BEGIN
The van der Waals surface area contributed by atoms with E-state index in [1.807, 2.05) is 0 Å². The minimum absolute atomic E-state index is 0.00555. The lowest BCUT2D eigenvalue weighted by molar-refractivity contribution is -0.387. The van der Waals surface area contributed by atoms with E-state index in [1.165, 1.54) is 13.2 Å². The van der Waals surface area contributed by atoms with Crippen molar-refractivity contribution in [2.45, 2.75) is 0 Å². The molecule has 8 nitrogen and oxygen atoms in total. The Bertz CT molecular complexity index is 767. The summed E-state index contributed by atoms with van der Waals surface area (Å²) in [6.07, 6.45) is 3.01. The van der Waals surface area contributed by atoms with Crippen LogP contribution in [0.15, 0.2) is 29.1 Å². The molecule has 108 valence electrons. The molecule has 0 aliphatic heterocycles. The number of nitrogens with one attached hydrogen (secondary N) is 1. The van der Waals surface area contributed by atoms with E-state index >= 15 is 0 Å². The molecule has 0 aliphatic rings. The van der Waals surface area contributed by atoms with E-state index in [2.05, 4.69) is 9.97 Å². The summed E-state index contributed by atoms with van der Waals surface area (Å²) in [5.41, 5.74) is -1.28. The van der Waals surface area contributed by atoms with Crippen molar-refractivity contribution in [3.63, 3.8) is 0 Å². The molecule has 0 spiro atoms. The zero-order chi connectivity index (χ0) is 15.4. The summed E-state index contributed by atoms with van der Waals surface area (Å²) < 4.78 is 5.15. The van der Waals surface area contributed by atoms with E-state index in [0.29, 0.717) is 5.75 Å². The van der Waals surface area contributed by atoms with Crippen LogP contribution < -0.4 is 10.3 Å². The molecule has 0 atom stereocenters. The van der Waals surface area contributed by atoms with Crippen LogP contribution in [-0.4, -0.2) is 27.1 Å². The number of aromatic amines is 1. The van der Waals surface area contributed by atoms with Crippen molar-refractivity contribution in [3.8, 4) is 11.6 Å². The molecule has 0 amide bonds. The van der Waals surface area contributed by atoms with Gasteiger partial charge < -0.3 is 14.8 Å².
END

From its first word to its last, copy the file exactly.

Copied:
The van der Waals surface area contributed by atoms with E-state index in [1.807, 2.05) is 0 Å². The minimum absolute atomic E-state index is 0.00555. The lowest BCUT2D eigenvalue weighted by molar-refractivity contribution is -0.387. The van der Waals surface area contributed by atoms with E-state index in [1.165, 1.54) is 13.2 Å². The van der Waals surface area contributed by atoms with Crippen molar-refractivity contribution in [2.45, 2.75) is 0 Å². The molecule has 8 nitrogen and oxygen atoms in total. The Bertz CT molecular complexity index is 767. The summed E-state index contributed by atoms with van der Waals surface area (Å²) in [6.07, 6.45) is 3.01. The van der Waals surface area contributed by atoms with Crippen LogP contribution in [0.15, 0.2) is 29.1 Å². The molecule has 108 valence electrons. The molecule has 0 aliphatic heterocycles. The number of nitrogens with one attached hydrogen (secondary N) is 1. The van der Waals surface area contributed by atoms with E-state index >= 15 is 0 Å². The molecule has 0 aliphatic rings. The van der Waals surface area contributed by atoms with E-state index in [2.05, 4.69) is 9.97 Å². The summed E-state index contributed by atoms with van der Waals surface area (Å²) in [5.41, 5.74) is -1.28. The van der Waals surface area contributed by atoms with Crippen molar-refractivity contribution in [3.63, 3.8) is 0 Å². The molecule has 0 spiro atoms. The zero-order chi connectivity index (χ0) is 15.4. The summed E-state index contributed by atoms with van der Waals surface area (Å²) < 4.78 is 5.15. The van der Waals surface area contributed by atoms with E-state index in [0.29, 0.717) is 5.75 Å². The van der Waals surface area contributed by atoms with Crippen LogP contribution < -0.4 is 10.3 Å². The molecule has 0 atom stereocenters. The van der Waals surface area contributed by atoms with Crippen LogP contribution in [-0.4, -0.2) is 27.1 Å². The number of aromatic amines is 1. The van der Waals surface area contributed by atoms with Crippen molar-refractivity contribution in [3.8, 4) is 11.6 Å². The molecule has 0 amide bonds. The van der Waals surface area contributed by atoms with Gasteiger partial charge < -0.3 is 14.8 Å².